The simple title "Electric Car" tells us little about the location of this postcard. It was produced by M. Sternberg of Hong Kong and is in fact a tramcar of this former British Colony. The view was probably taken near the Bowrington Canal in 1904, during the first days of the tramway, and is of a tram in the class numbered 17 to 26.
In February 1902 the Hong Kong Tramways Company Limited was formed in England with a view to building the line. Towards the end of that year the company passed into the control of the Electric Traction Company of Hong Kong Limited, who laid track during 1903. In turn this company was renamed Hong Kong Tramways Limited in 1910. On 2nd July 1904 the first car ran under test, and the line was officially opened to the public at 10 a.m. on 30th July 1904, the first car then being driven by a Mrs Jones, the wife of the Director of Public Works. The tramway ran, and indeed still runs for some 14 miles along the north coast of Hong Kong Island, from Shaukiwan in the East to Kennedy Town in the West, with a loop in the centre around the Happy Valley Race Course.
To operate the route, 26 trams were originally ordered in 1903 from Dick Kerr & Company of Preston, England. Numbers 1-16 were open cross-bench cars (see Postcard), seating 48 third class passengers at 5 cents per ride. Numbers 17-26, such as the one in the postcard, were combination (or "California") cars seating 32 first class passengers at 10 cents per ride (16 on longitudinal seats in the saloon, 16 on cross-bench seats outside). The trams were delivered to Hong Kong in a dismantled state, being assembled on site. They were painted canary-yellow and chocolate (deep red-brown), lined in gold. The bodies were built by the Electric Railway & Tramway Works Limited of Preston (a Dick Kerr subsidiary) and were overall 29 feet long and at the roof level 6 feet 4 inches wide. Mounted on Brush Standard four wheel trucks of 6 feet 6 inch wheelbase and 3 feet 6 inches gauge, they had two Dick Kerr 25B 25 horsepower motors supplied with current via two Dick Kerr form K controllers having rheostatic braking. Similar cars of both types were also supplied by Dick Kerr at this time to the tramway in Singapore.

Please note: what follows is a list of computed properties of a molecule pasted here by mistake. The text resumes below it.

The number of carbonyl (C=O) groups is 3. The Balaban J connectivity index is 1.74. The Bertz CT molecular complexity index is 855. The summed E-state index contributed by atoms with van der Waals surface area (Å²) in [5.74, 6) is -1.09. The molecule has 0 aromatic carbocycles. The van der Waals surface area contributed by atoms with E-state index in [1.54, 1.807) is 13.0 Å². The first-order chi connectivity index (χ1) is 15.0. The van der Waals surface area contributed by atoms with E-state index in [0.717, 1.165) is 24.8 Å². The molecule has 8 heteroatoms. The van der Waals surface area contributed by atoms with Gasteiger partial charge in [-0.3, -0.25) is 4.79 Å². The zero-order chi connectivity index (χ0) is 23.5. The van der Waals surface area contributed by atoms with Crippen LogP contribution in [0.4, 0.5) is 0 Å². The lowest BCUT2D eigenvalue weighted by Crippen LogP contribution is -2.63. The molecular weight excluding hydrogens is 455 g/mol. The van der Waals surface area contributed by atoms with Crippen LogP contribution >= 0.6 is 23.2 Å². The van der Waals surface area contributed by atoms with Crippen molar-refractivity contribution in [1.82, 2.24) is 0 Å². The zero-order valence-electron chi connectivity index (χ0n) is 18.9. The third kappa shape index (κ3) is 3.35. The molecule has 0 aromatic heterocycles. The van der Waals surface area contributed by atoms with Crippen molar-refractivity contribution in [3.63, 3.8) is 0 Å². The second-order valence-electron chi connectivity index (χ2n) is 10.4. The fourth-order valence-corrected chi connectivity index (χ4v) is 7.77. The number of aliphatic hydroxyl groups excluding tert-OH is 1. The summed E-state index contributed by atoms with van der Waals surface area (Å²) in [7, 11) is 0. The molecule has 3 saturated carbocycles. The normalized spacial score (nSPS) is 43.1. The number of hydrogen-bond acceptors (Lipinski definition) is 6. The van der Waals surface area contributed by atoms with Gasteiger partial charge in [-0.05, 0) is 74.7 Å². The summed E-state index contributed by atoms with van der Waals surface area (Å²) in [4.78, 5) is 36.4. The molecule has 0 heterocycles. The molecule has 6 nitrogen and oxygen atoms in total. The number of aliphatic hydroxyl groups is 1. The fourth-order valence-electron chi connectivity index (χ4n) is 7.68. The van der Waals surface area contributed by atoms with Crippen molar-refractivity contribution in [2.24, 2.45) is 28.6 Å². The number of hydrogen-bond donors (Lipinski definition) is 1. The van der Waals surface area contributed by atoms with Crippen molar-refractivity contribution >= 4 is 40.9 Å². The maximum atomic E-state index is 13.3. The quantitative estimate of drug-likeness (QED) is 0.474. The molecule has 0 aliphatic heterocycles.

In 1906 the first dual class cars appeared and then the combination cars had the open seats at one end designated to first class with the remainder becoming third class. From 1912 onwards several generations of the more familiar double-deck tramcars were introduced. (See Postcard). The single-deck Hong Kong cars were withdrawn from 1912 (the combinations going first), their equipment being reused with new double-deck bodies. To this day it is still possible to enjoy a double-deck tram ride along this interesting tramway.
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